Real-time volume graphics

Klaus Engel, Markus Hadwiger, Joe M. Kniss, Aaron E. Lefohn, Christof Rezk Salama, Daniel Weiskopf

Research output: Contribution to conferencePaperpeer-review

66 Scopus citations


The tremendous evolution of programmable graphics hardware has made high-quality real-time volume graphics a reality. In addition to the traditional application of rendering volume data in scientific visualization, the interest in applying these techniques for real-time rendering of atmospheric phenomena and participating media such as fire, smoke, and clouds is growing rapidly. This course covers both applications in scientific visualization, e.g., medical volume data, and real-time rendering, such as advanced effects and illumination in computer games, in detail. Course participants will learn techniques for harnessing the power of consumer graphics hardware and high-level shading languages for real-time rendering of volumetric data and effects. Beginning with basic texture-based approaches including hardware ray casting, the algorithms are improved and expanded incrementally, covering local and global illumination, scattering, pre-integration, implicit surfaces and non-polygonal isosurfaces, transfer function design, volume animation and deformation, dealing with large volumes, high-quality volume clipping, rendering segmented volumes, higher-order filtering, and non-photorealistic volume rendering. Course participants are provided with documented source code covering details usually omitted in publications.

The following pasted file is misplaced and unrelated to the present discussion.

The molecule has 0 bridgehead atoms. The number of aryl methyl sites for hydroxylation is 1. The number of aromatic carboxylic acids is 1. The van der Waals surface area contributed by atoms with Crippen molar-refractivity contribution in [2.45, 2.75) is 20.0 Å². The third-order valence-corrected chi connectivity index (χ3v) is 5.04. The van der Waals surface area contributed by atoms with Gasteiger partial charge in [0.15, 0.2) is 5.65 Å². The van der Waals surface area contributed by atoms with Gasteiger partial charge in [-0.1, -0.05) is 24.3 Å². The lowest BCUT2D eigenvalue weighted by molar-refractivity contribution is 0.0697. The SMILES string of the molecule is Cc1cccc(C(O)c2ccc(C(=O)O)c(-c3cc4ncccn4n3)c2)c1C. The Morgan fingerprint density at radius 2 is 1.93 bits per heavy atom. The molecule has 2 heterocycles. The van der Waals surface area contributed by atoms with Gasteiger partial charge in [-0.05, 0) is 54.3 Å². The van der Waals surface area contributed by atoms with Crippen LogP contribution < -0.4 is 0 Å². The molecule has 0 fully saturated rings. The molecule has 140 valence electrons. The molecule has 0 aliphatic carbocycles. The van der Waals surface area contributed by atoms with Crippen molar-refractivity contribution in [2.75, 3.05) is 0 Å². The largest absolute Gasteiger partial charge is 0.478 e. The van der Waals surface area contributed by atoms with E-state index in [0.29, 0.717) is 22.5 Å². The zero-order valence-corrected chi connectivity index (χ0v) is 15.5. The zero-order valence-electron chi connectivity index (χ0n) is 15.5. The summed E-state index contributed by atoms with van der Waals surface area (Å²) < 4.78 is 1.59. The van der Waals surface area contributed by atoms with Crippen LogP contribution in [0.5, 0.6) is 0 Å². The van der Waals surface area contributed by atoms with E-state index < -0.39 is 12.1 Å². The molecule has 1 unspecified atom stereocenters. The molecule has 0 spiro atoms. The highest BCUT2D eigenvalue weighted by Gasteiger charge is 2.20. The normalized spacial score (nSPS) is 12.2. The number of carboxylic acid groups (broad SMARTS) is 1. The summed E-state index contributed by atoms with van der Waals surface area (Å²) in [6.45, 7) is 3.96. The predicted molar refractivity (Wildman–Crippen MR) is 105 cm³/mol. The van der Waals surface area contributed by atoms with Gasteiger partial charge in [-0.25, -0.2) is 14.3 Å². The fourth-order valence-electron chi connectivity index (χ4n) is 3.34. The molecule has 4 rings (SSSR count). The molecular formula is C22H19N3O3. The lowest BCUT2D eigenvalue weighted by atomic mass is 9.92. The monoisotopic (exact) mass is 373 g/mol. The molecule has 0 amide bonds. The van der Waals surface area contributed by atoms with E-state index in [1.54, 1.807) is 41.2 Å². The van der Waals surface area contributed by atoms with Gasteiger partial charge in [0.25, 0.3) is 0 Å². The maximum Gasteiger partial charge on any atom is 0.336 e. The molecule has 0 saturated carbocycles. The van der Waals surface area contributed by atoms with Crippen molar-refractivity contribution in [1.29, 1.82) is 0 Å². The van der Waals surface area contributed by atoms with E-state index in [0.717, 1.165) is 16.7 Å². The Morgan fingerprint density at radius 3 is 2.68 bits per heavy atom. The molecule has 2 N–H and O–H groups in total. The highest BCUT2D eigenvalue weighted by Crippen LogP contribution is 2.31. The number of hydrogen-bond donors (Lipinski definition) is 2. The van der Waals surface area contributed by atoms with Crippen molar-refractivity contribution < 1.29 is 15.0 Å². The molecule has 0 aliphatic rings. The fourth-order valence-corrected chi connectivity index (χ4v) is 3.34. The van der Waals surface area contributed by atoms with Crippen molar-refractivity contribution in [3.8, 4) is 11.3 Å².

Original languageEnglish (US)
StatePublished - Aug 8 2004
EventInternational Conference on Computer Graphics and Interactive Techniques, SIGGRAPH 2004 - Los Angeles, United States
Duration: Aug 8 2004Aug 12 2004


OtherInternational Conference on Computer Graphics and Interactive Techniques, SIGGRAPH 2004
Country/TerritoryUnited States
CityLos Angeles

ASJC Scopus subject areas

  • Computer Graphics and Computer-Aided Design
  • Human-Computer Interaction


Dive into the research topics of 'Real-time volume graphics'. Together they form a unique fingerprint.

Cite this